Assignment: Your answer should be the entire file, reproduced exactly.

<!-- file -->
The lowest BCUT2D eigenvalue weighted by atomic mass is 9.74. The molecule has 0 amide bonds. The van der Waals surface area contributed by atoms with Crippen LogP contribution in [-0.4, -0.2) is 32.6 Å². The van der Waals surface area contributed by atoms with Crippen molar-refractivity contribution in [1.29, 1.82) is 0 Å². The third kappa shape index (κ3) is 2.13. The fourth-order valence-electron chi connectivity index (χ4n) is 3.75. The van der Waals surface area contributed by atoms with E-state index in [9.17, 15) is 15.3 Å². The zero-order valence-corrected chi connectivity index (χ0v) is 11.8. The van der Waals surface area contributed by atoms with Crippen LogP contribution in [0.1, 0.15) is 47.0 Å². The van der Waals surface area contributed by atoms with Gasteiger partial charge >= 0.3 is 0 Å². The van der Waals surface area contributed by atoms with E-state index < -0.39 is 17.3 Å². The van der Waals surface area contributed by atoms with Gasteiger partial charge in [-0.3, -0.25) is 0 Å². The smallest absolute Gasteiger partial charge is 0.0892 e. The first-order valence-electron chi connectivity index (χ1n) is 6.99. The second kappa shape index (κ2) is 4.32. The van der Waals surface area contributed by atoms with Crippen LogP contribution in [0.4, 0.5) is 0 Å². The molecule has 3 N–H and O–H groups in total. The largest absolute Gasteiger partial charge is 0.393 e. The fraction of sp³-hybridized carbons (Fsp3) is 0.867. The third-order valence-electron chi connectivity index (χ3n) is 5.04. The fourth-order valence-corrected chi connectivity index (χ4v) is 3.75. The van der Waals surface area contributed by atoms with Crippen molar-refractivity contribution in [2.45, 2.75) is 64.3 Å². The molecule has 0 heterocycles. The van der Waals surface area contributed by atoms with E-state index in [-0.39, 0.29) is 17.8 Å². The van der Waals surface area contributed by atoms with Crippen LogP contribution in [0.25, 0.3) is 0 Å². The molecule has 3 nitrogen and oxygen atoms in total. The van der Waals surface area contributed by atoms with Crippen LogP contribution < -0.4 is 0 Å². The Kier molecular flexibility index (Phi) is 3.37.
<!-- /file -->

The lowest BCUT2D eigenvalue weighted by atomic mass is 9.74. The molecule has 0 amide bonds. The van der Waals surface area contributed by atoms with Crippen LogP contribution in [-0.4, -0.2) is 32.6 Å². The van der Waals surface area contributed by atoms with Crippen molar-refractivity contribution in [1.29, 1.82) is 0 Å². The third kappa shape index (κ3) is 2.13. The fourth-order valence-electron chi connectivity index (χ4n) is 3.75. The van der Waals surface area contributed by atoms with E-state index in [9.17, 15) is 15.3 Å². The zero-order valence-corrected chi connectivity index (χ0v) is 11.8. The van der Waals surface area contributed by atoms with Crippen LogP contribution in [0.1, 0.15) is 47.0 Å². The van der Waals surface area contributed by atoms with Gasteiger partial charge >= 0.3 is 0 Å². The van der Waals surface area contributed by atoms with E-state index < -0.39 is 17.3 Å². The van der Waals surface area contributed by atoms with Gasteiger partial charge in [-0.3, -0.25) is 0 Å². The smallest absolute Gasteiger partial charge is 0.0892 e. The first-order valence-electron chi connectivity index (χ1n) is 6.99. The second kappa shape index (κ2) is 4.32. The van der Waals surface area contributed by atoms with Crippen LogP contribution in [0.4, 0.5) is 0 Å². The molecule has 3 N–H and O–H groups in total. The largest absolute Gasteiger partial charge is 0.393 e. The fraction of sp³-hybridized carbons (Fsp3) is 0.867. The third-order valence-electron chi connectivity index (χ3n) is 5.04. The fourth-order valence-corrected chi connectivity index (χ4v) is 3.75. The van der Waals surface area contributed by atoms with Crippen molar-refractivity contribution in [2.45, 2.75) is 64.3 Å². The molecule has 0 heterocycles. The van der Waals surface area contributed by atoms with E-state index in [-0.39, 0.29) is 17.8 Å². The van der Waals surface area contributed by atoms with Crippen LogP contribution in [0.25, 0.3) is 0 Å². The molecule has 3 nitrogen and oxygen atoms in total. The van der Waals surface area contributed by atoms with Crippen LogP contribution < -0.4 is 0 Å². The Kier molecular flexibility index (Phi) is 3.37.